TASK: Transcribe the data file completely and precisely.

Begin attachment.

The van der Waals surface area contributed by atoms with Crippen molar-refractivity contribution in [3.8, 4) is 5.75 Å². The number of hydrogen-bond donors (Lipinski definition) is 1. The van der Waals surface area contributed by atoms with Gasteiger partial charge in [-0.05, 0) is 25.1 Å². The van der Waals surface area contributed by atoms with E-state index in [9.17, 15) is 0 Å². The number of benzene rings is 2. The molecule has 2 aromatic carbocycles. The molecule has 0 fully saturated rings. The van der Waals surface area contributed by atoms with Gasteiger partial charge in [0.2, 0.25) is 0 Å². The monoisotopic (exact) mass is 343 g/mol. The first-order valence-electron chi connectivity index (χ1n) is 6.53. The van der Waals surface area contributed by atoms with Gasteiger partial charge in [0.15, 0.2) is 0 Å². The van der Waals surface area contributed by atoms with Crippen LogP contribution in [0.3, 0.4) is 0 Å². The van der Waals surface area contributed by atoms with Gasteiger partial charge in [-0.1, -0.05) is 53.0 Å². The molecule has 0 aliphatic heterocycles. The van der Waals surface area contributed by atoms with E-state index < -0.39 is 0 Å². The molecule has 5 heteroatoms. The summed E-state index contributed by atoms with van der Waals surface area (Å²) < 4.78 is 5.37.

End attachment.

The van der Waals surface area contributed by atoms with Crippen molar-refractivity contribution in [3.8, 4) is 5.75 Å². The number of hydrogen-bond donors (Lipinski definition) is 1. The van der Waals surface area contributed by atoms with Gasteiger partial charge in [-0.05, 0) is 25.1 Å². The van der Waals surface area contributed by atoms with E-state index in [9.17, 15) is 0 Å². The number of benzene rings is 2. The molecule has 2 aromatic carbocycles. The molecule has 0 fully saturated rings. The van der Waals surface area contributed by atoms with Gasteiger partial charge in [0.2, 0.25) is 0 Å². The monoisotopic (exact) mass is 343 g/mol. The first-order valence-electron chi connectivity index (χ1n) is 6.53. The van der Waals surface area contributed by atoms with Gasteiger partial charge in [0.15, 0.2) is 0 Å². The van der Waals surface area contributed by atoms with Crippen LogP contribution in [0.3, 0.4) is 0 Å². The van der Waals surface area contributed by atoms with Gasteiger partial charge in [-0.1, -0.05) is 53.0 Å². The molecule has 0 aliphatic heterocycles. The van der Waals surface area contributed by atoms with E-state index < -0.39 is 0 Å². The molecule has 5 heteroatoms. The summed E-state index contributed by atoms with van der Waals surface area (Å²) < 4.78 is 5.37.